Dealing first with petitioner's claims concerning the alleged illegal arrest and search, it is well established that a guilty plea waives a collateral attack on evidence obtained thereby. Simmons v. United States, 354 F. Supp. 1383, 1388-1389 (N.D.N.Y. 1973). See United States ex rel. Rogers v. Warden of Attica State Prison, 381 F.2d 209, 212-213 (2 Cir. 1967). Nevertheless, if there is a deprivation of a constitutional right which can be shown to have a coercive impact on a subsequent guilty plea, the voluntariness of the plea is called into question. See Chambers v. Florida, 309 U.S. 227, 60 S. Ct. 472, 84 L. Ed. 716 (1940); Pennsylvania ex rel. Herman v Claudy, 350 U.S. 116, 76 S. Ct. 223, 100 L. Ed. 126 (1956); United States ex rel. Williams v. Follette, 408 F.2d 658 (2 Cir. 1969), vacated on other grounds, McMann v. Richardson, 397 U.S. 759, 90 S. Ct. 1441, 25 L. Ed. 2d 763 (1970). Petitioner's application is entirely conclusory, however, both as to the grounds claimed to constitute the factual basis for the alleged illegal arrest, search and seizure, and as to the connection between their alleged illegality and petitioner's ultimate decision to plead guilty.
A review of the record reveals that petitioner's claim concerning the "reduction" of his bail is patently frivolous and a complete misdescription of what occurred. The court set bail for the first time on the indictment in 72 CR 1173 only after the plea. A $50,000 surety bond was the amount of petitioner's bail on the related drug possession charges (72 CR 1129). The court revoked this bail on the representation of the Assistant United States Attorney that the government would dismiss the narcotics charges at the time of sentence on the gun possession plea. The bail set after the plea was a $25,000 personal bond, secured by $3,000 cash, and was based upon the anticipated dismissal of the related charges, petitioner's age and claimed physical condition, and the court's assessment of the likelihood that he would appear for sentencing.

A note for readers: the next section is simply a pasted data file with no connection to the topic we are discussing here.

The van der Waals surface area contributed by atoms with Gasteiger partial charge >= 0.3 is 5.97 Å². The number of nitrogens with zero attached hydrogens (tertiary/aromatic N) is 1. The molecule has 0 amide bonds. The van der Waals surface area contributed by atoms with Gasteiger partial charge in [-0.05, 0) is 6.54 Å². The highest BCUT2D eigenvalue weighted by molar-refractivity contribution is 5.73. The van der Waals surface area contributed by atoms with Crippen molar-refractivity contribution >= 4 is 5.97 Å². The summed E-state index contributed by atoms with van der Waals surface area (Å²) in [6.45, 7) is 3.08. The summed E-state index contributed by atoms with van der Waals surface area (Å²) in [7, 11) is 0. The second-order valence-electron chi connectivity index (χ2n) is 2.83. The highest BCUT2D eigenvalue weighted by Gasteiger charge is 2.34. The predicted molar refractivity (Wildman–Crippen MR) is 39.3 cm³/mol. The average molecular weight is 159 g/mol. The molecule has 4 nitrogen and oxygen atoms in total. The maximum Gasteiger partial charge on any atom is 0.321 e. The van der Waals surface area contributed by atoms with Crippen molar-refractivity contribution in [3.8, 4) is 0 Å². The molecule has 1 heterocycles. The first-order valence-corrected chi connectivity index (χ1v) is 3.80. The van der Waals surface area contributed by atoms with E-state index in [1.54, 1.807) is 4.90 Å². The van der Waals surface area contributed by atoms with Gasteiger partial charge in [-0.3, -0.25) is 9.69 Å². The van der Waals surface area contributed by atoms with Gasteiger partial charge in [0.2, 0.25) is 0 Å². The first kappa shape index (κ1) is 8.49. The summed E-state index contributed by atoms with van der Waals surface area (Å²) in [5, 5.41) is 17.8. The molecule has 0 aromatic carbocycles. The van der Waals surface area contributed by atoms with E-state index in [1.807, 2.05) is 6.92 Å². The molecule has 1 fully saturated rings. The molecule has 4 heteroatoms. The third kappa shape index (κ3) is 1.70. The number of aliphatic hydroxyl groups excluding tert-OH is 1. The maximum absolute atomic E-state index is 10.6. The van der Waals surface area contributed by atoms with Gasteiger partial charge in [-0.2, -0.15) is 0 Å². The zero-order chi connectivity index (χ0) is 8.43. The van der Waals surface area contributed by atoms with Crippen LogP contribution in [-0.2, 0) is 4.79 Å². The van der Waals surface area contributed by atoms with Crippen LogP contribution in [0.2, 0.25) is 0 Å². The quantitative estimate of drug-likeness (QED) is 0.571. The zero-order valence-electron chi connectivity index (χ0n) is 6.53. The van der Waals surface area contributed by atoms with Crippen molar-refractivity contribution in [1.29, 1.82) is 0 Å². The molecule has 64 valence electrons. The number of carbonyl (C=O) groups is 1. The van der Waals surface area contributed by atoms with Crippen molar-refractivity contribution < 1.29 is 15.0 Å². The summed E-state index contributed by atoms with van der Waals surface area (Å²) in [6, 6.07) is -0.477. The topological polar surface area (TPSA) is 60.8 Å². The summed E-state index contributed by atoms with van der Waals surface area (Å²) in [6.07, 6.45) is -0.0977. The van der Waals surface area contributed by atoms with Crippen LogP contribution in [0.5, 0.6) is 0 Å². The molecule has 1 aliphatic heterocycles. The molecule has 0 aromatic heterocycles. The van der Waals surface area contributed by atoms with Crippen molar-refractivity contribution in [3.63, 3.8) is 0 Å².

Hence petitioner's claim is wholly unsubstantiated and without merit.
The court is left, then, with petitioner's bare allegations that his attorney promised him such a reduction and a probationary sentence if he would plead guilty to the firearm charge. At the outset it should be noted that petitioner's allegations are totally without support in the record